Learning the hard way. Is it wicked to let it happen?

learning the hard way

sometimes you have to learn the hard way

I’m the one who is supposed to be wicked. I’m the stepmother, the one who might not have the child’s best interests at heart. The one whose motives are always going to be suspect.

I’m having one of those days. Stepmothers will know what I mean. Ladies, if you’re contemplating becoming a stepmother, better read up about it first. Especially if the ex-wife is a late wife. You are taking on more than you know. This isn’t the place to go into too much detail, much as I would like to. The bereaved child is a very serious subject and deserves more than a post on a blog. In any case, the specific issues of being stepmother to a bereaved child are not what I wish to address here. I have something much more generalized in mind.

A Facebook friend recently shared a piece about the benefits of allowing children to be bored. Some university prof had just come out with something I’ve been saying for years. If your ten-year-old is bored, let her fix it. It’s her problem, not yours. Wow! Somebody got paid to write this down?

I remember a time when Gollum Boy was little and in a strop. He wasn’t getting his own way. Father had other things to do just at that time and couldn’t do whatever it was young son wanted. Young son pouted. Young son wailed. Young son went into a tantrum because he’d learned that tantrums usually worked for him. But, on this occasion, I was in charge.

The tantrum was building into meltdown because father wasn’t available. I said, ‘Why don’t you find something to do that makes you feel better than how you feel right now?’

‘I’m BORED,’ he shouted.

‘I’m busy,’ I said and left him to it.

I went to the kitchen and clattered about doing a bit of washing dishes etc. When I went back to the living room, young son had found something to do. AND SOLVED HIS OWN PROBLEM.

Now we’re getting to the crux of this.

Here’s what I think: if you ALWAYS fix things for your kids, they never learn how to fix it themselves. In the case of the university professor and current thinking on childhood boredom, the fixing of the problem by parent figure doesn’t allow the child to use his/her own creativity. Eventually, according to the prof, children may lose the ability to use their creativity. They might forget how to imagine. So, by fixing the boredom problem, you could be doing more harm than good.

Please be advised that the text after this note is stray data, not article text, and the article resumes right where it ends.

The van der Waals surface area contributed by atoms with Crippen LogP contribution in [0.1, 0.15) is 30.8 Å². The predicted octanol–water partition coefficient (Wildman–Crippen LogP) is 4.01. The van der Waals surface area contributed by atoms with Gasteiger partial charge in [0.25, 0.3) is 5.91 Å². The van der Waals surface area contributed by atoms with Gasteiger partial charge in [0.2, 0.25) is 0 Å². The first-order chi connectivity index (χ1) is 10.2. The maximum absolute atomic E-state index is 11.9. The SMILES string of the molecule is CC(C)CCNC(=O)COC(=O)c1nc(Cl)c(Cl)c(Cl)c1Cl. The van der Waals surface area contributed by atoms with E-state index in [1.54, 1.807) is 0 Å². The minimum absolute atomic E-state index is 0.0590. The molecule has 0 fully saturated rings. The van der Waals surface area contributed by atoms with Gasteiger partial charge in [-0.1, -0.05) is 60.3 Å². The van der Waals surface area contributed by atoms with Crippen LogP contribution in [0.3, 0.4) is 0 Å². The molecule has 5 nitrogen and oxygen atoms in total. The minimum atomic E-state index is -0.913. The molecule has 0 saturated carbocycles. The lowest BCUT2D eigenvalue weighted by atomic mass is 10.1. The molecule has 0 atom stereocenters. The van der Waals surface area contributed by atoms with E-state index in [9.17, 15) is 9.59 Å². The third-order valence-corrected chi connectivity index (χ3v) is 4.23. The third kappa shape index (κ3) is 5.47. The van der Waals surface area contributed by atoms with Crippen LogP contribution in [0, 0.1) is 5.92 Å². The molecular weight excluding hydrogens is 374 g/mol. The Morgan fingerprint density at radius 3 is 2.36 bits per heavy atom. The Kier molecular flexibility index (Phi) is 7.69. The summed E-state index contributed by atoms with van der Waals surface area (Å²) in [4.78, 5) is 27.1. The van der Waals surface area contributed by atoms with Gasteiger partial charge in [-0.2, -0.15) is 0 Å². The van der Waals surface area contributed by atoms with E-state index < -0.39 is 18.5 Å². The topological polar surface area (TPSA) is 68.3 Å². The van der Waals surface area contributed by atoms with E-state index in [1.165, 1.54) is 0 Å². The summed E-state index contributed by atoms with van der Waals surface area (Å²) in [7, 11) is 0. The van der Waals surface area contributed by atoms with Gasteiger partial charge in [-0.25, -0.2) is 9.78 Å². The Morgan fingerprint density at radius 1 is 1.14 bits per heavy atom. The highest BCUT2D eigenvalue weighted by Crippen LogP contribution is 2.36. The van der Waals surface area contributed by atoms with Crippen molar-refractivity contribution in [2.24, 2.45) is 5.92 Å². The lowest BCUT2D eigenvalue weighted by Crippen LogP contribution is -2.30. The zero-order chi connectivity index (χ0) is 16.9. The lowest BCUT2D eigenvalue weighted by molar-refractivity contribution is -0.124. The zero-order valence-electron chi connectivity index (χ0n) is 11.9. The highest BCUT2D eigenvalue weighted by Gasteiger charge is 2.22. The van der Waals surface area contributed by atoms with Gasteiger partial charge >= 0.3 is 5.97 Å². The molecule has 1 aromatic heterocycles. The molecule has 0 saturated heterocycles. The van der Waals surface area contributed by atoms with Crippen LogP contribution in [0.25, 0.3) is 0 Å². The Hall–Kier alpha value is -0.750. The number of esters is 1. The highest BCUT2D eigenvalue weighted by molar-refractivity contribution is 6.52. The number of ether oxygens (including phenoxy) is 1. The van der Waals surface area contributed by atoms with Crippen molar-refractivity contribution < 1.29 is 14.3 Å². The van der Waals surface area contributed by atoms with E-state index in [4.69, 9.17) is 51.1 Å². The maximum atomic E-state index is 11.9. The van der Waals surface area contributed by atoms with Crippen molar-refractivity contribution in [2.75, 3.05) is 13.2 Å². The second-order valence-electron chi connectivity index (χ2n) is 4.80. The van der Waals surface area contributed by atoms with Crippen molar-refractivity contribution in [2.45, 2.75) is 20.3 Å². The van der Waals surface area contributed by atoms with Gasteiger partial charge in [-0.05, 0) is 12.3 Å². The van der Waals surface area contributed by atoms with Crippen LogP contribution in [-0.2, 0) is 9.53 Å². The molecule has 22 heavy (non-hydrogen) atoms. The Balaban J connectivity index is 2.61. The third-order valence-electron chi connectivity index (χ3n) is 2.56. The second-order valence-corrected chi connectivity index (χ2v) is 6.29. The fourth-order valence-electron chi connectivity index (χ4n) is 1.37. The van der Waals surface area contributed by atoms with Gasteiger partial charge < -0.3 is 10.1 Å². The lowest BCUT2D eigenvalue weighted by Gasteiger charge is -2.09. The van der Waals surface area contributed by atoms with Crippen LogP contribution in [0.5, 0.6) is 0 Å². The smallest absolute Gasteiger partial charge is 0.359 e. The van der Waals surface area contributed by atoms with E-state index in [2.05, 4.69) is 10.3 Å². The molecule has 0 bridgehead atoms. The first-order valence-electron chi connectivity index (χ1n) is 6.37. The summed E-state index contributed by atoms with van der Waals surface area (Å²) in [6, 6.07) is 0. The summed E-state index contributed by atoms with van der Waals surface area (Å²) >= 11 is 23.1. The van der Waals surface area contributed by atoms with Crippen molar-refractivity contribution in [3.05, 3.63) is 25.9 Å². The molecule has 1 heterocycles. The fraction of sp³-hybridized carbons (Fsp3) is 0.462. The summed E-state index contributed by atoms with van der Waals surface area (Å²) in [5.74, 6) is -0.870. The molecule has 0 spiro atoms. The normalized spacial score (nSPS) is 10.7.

Back to this morning. As you know, the young son in my Wicked Stepmother Chronicles is now Gollum Boy, addicted to online gaming and not wanting to do much else. If you’ve read my previous posts, you will also know that we have been having an ongoing battle between the three of us which came to a head when Gollum Boy almost passed out at school.

You have probably also worked out my methods by now, too. It doesn’t take an expert tactician to see that I have employed an attack and immediate retreat modus operandi whenever these issues crop up. I have my two penny worth, say what I think needs to be said and retire from the theatre of battle to let biological parent and teenage son sort it out between them.

Still with me? Good. Here it is, then. School holidays are over. Back to school. On the third day, Gollum Boy is too tired to get up in time to catch the school bus. The last time this happened, biological parent (BP) drove to school and arrived at the same time as the bus so errant teenager didn’t get into trouble for being late. On his return, the BP said,

‘I’ve told him. This is the last time I’m getting him out of it. Next time he misses the bus, he’ll have to catch the later one and face the music when he’s late.’

Guess what happened this morning.

The alarm must not have gone off was the first excuse. There followed a volley of further excuses as BP hurriedly got into his shoes and rushed out the door to drive Gollum Boy to school.

I was waiting for BP’s return. I reminded him what he’d said the last time this happened. But I added more.

‘You’re as good as stealing from him,’ I said.

‘Don’t be dramatic.’

‘Don’t be in denial,’ I came back quick as a flash. ‘You need to hear this. You’re stealing from him. You’re robbing him of opportunities to learn from his own mistakes. We both know why he couldn’t get up this morning. He NEEDS to experience the discomfort of being in trouble for missing the start of classes.’

robber

stealing away your child’s chance to learn the hard way?

I went further. See, I know what I’d do if I were dealing with one of my own or one of yours or anybody’s child I was taking care of.

There would be an X-Box ban tonight. A laptop ban tonight. A tablet ban tonight. Smartphone ban tonight.

Actions and consequences, junior. We all have to face them. That would be my message.

But I’m the wicked stepmother and I’m getting tired of being the one with the tough love message.

Please feel free to add your comments. Your email remains private.

I’d love to hear what some of you think.

2 thoughts on “Learning the hard way. Is it wicked to let it happen?”

  1. you’re absolutely right! It’s part of growing up to make mistakes and learn from them. It’s quite hard for a young child (especially if self-image isn’t positive) to see mistakes as a step on the road to progress. It’s also hard for adults to avoid over-reacting to a child’s behaviour, and so much more fruitful if the situation can be dealt with calmly as you did and used as a tool for learning. Consequences have to be born by the culprit, and the punishment, if appropriate, is often harsher when proposed by the child than what the adult might have suggested.

    1. That’s an interesting point about punishment the child might suggest him/herself. I never thought about that. Thanks, Jan

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